Tragically, Ms. Van Strum’s four children died in a 1997 home fire, which spread suspiciously quickly and was not investigated. Ms. Lerner reported: “Firefighters who came to the scene said the fact that the whole house had burned so quickly pointed to the possibility of arson. But an investigation of the causes of the fire was never completed.”

Today, Ms. Van Strum lives in an outbuilding next to the cleared area where her home once stood and has accepted the fact she will “never really know” whether foul play was involved.

Jonathan Latham, Ph.D., cofounder and director of the Bioscience Resource Project and director of the Poison Papers, explains how things got to the point where bureaucratic agencies, such as the Environmental Protection Agency (EPA), don’t care about the public they are charged with protecting.

When agency scientists discover wrongdoing, such as fraud by major chemical companies, they “don’t do anything about it because they have to pass it up the line” to their senior administrator (and ultimately) to the president, who will have to take a stand against a toxic chemical and its producer, Dr. Latham told Todd Zwillich on WNCY radio on July 31.

Latham said bad news doesn’t travel up the agency, leaving a “closet full of skeletons,” which aptly describes the Poison Papers.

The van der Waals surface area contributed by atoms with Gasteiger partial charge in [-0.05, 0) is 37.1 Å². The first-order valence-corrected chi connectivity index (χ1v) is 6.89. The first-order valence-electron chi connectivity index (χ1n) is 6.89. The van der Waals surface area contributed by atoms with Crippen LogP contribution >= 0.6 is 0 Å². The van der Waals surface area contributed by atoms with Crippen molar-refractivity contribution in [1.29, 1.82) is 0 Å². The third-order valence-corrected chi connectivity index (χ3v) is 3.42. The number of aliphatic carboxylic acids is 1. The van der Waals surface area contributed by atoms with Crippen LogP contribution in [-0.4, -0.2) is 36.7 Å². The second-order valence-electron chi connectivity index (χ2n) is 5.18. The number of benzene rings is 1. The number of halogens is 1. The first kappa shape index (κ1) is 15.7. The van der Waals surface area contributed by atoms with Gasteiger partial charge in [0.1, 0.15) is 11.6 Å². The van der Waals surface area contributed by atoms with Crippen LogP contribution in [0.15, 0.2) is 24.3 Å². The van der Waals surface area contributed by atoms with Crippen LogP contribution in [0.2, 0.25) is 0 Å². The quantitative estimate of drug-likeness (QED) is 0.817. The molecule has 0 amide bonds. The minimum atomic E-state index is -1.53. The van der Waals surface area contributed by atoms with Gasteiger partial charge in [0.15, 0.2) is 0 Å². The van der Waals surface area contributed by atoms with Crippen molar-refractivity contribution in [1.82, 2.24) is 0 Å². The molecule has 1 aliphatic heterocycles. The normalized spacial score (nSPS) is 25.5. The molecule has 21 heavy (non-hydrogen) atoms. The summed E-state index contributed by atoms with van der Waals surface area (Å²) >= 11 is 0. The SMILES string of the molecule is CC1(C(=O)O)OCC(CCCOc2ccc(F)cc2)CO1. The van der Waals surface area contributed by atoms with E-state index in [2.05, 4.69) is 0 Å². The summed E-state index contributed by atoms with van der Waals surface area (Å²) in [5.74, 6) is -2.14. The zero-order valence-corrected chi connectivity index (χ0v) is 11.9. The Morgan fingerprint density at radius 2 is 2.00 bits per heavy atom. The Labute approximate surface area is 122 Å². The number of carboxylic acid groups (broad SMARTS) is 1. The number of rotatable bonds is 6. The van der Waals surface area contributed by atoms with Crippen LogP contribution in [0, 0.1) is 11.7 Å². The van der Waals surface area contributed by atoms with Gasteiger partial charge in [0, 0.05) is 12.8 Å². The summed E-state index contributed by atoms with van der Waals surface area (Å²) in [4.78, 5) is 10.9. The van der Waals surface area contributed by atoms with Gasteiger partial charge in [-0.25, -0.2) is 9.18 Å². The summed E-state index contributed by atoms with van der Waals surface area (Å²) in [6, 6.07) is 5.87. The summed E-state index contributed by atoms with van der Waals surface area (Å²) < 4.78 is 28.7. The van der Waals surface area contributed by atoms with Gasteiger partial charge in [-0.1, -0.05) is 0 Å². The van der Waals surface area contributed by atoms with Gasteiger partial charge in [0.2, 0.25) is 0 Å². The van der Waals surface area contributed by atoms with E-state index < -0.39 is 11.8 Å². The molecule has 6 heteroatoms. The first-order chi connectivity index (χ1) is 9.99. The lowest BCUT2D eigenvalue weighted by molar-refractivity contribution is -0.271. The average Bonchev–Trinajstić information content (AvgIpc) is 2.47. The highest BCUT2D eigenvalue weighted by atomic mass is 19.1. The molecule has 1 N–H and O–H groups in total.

For instance, a company called Industrial Bio-Test Laboratories (IBT) was responsible for up to 40% of all chemical safety tests.

Monsanto and other giants used this testing company, which got some media attention in light of a negative report issued by the Food and Drug Administration. Top bureaucrats had to “do something.”

Rebekah Wilce reported on “independentsciencenews.com” that testing animals would decompose so quickly that “their bodies oozed through wire cage bottoms and lay in purple puddles on the dropping trays” and that IBT invented an acronym “TBD,” later discovered to mean “too badly decomposed.”

Poison Papers documents reveal a secret meeting with the EPA, Canada’s Health Protection Branch, and top chemical companies on Oct. 3, 1978 at the Howard Johnson Motor Inn in Arlington, Va.

Government bureaucrats “kicked the can down the road,” giving IBT a chance to resubmit studies, according to Latham. He noted that, “Meanwhile, you’re not telling the public that the chemicals that they’re using in their households and yards and that are in their food have unsound tests behind them.. . . In some cases, 100% of the tests were unsound.”

Those who wonder what is causing so much illness, such as cancer, dementia, and other problems, may have an answer, and it lies in chemical exposure, said Latham.

The evidence continues to mount daily against big business and government.

If the words of those who poison and the bureaucrats who cover up and do nothing won’t convince us we need to take action, what will?

James Spounias is the president of Carotec Inc., originally founded by renowned radio show host and alternative health expert Tom Valentine. To receive a free issue of Carotec Health Report—a monthly newsletter loaded with well-researched and reliable alternative health information—please write Carotec, P.O. Box 9919, Naples, FL 34101 or call 1-800-522-4279. Also included will be a list of the high-quality health supplements Carotec recommends.